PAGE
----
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Who’s the Ravens’ unsung hero this season? That and other burning questions, answered.

The Baltimore Sun sports staff answers some key questions for the Ravens ahead of Sunday’s game against the Cleveland Browns.

After the performances in the win over the Jets, which unit has you more concerned: defense or special teams?

Daniel Oyefusi, reporter: Defense. In the past two games, the Bills and Jets have had opportunities to make plays against the Ravens secondary, but two young quarterbacks in Josh Allen and Sam Darnold weren’t been able to take advantage. Give a more experienced and talented quarterback (cough cough, Patrick Mahomes) those chances, and it could turn ugly.

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Jonas Shaffer, reporter: Defense. The Ravens finished strong enough Thursday night, but their first-half defense looked as bad as it has all year. The run defense struggled against a mediocre Jets line, and Sam Darnold was able to find receivers over the middle, an early-season weak spot. You can chalk it up to the short week, but Cleveland’s Nick Chubb and Jarvis Landry are a step up (this season, anyway) from Le’Veon Bell and Jamison Crowder.

Childs Walker, reporter: Special teams. We know what to expect from the defense at this point; the Ravens give up chunks of yardage on outside runs and don’t consistently get home with their pass rush, but they make big plays and prevent opponents from finishing drives in the end zone. Special teams, on the other hand, has turned into a surprising wild card. The Ravens have performed especially poorly on kickoff coverage and returns, and they won’t want to sacrifice that marginal advantage to playoff opponents.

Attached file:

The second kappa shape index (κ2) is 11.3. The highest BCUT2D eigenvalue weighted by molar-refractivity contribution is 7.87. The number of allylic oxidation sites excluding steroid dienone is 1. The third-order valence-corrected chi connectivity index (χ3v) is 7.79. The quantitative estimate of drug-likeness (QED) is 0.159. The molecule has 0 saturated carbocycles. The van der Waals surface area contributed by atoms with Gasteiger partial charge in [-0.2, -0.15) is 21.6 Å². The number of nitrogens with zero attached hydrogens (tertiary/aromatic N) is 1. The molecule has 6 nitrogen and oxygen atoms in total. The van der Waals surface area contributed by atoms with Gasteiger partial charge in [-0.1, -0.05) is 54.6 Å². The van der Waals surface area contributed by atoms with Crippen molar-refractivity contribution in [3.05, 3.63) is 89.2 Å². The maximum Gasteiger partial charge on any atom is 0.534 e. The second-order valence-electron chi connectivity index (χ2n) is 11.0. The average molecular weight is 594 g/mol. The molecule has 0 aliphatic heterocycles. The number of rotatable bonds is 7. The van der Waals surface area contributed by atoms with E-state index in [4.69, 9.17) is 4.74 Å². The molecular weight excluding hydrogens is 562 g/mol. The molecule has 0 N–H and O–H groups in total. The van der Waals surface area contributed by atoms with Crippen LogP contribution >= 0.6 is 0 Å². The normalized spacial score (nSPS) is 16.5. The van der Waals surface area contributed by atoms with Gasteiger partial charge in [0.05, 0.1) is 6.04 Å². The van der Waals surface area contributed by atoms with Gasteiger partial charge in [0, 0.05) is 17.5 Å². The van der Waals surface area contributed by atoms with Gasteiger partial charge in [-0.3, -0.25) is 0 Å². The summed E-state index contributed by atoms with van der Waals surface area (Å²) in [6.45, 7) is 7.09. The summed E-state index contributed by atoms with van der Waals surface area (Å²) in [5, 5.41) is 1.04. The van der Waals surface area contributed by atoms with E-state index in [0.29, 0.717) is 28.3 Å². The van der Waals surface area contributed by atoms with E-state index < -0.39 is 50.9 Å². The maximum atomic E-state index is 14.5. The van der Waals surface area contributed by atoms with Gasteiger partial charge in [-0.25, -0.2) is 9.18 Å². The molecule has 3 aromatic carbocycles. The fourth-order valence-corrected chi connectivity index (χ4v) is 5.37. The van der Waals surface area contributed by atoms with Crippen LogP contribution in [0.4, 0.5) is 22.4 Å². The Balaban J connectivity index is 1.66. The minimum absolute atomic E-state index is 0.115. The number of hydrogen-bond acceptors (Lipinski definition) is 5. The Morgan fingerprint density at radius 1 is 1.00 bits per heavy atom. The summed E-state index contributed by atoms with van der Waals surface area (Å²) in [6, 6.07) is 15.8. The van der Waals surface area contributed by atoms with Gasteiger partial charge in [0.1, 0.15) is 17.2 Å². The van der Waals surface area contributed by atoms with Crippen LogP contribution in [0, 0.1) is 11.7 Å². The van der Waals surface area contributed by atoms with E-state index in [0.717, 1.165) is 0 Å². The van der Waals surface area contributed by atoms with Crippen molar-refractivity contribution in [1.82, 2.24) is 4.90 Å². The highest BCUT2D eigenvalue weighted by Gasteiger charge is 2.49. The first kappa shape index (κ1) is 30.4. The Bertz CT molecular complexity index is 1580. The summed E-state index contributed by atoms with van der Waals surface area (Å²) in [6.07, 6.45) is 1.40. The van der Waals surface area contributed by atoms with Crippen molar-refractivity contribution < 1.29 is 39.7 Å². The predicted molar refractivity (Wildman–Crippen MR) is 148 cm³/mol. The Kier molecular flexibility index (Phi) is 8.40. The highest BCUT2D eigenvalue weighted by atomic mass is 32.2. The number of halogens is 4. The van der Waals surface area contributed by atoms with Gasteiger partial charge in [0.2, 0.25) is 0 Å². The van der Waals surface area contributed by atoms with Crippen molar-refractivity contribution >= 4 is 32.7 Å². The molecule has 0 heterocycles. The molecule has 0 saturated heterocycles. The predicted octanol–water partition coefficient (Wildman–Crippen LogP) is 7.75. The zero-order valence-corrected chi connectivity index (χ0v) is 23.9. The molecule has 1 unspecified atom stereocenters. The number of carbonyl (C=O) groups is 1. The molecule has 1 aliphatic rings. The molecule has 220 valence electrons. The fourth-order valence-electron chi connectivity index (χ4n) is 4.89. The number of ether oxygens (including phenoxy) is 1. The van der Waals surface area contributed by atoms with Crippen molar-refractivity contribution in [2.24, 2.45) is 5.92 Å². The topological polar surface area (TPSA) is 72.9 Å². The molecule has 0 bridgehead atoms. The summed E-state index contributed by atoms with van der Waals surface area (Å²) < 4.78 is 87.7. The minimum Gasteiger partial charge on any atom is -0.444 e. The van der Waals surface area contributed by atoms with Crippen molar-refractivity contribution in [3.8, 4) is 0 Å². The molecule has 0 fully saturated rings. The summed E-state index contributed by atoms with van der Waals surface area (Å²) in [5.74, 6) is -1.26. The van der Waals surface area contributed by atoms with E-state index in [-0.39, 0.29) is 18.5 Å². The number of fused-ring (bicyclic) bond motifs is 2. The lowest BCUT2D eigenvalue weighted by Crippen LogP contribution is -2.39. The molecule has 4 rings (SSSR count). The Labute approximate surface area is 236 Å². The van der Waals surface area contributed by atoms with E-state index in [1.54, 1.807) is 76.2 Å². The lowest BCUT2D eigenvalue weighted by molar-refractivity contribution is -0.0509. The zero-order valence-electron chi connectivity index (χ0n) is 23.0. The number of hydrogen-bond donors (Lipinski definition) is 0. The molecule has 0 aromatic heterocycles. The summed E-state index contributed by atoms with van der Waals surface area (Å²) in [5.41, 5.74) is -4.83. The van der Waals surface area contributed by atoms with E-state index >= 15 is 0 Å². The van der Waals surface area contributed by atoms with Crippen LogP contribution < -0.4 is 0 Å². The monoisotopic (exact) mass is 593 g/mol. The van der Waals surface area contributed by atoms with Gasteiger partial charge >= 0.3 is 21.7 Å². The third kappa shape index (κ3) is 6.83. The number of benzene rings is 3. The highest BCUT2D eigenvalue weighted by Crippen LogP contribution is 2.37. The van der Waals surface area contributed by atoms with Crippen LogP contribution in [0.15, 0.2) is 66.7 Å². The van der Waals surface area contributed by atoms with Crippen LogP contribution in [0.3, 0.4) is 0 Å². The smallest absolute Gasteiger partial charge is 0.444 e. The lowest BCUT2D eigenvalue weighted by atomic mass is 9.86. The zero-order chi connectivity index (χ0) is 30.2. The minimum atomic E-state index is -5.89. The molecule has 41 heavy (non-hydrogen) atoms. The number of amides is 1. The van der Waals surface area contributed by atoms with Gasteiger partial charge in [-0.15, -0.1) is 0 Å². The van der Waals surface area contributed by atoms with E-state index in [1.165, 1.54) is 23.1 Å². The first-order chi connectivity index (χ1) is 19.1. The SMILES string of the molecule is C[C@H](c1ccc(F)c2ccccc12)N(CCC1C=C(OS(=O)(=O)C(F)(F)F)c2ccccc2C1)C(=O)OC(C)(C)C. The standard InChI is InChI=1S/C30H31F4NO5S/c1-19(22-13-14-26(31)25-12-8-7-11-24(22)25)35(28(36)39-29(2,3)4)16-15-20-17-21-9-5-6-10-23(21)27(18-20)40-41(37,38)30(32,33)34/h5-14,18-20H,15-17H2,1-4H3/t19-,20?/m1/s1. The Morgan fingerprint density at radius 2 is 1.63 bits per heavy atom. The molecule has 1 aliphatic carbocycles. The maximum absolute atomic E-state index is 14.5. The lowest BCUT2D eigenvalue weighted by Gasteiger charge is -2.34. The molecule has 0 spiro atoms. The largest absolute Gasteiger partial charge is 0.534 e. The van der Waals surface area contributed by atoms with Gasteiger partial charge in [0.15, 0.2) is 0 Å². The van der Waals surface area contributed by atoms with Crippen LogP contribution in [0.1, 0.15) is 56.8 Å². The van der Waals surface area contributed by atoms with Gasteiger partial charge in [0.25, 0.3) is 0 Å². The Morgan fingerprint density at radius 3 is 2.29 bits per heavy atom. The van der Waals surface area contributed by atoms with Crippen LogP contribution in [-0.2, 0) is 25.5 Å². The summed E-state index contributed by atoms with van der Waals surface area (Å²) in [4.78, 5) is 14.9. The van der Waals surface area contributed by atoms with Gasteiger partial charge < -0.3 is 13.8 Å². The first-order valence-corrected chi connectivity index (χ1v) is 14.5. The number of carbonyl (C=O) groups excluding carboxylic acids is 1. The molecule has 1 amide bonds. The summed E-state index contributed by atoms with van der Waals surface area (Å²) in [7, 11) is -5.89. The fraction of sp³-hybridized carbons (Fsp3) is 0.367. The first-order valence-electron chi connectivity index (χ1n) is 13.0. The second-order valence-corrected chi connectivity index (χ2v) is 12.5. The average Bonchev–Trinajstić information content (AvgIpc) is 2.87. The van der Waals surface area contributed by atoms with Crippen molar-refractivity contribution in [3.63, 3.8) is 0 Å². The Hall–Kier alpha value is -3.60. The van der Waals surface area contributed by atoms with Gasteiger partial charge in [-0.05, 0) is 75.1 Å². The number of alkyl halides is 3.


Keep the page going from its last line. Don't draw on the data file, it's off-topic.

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With Lamar Jackson the front-runner for MVP, which player would you consider to be the unsung hero of the team?

Oyefusi: Chuck Clark. The defense started its rebound when Clark entered the lineup at safety for the injured Tony Jefferson. While the defense’s success isn’t limited to Clark, the third-year player’s consistency in the run game and coverage has brought a lot of stability to the unit.

Shaffer: On offense, it’s Ronnie Stanley and Orlando Brown Jr. On defense, it’s Chuck Clark. Lamar Jackson and Marcus Peters might own the in-game spotlight, but those three players do their job well enough that they rarely merit a mention. How often has Jackson been pressured by an edge rusher in the Ravens’ streak? And when was the last time a tight end gave the defense headaches?

Walker: Orlando Brown Jr. on offense and Chuck Clark on defense. John Harbaugh challenged Brown to become an “established” starter this season, and the second-year right tackle has done just that with his exceptional durability and sturdy pass blocking. Clark had to step up when Tony Jefferson suffered a season-ending knee injury, and he’s provided excellent coverage while acting as the team’s defensive signal caller. He’s played better than Jefferson did through the first quarter of the season.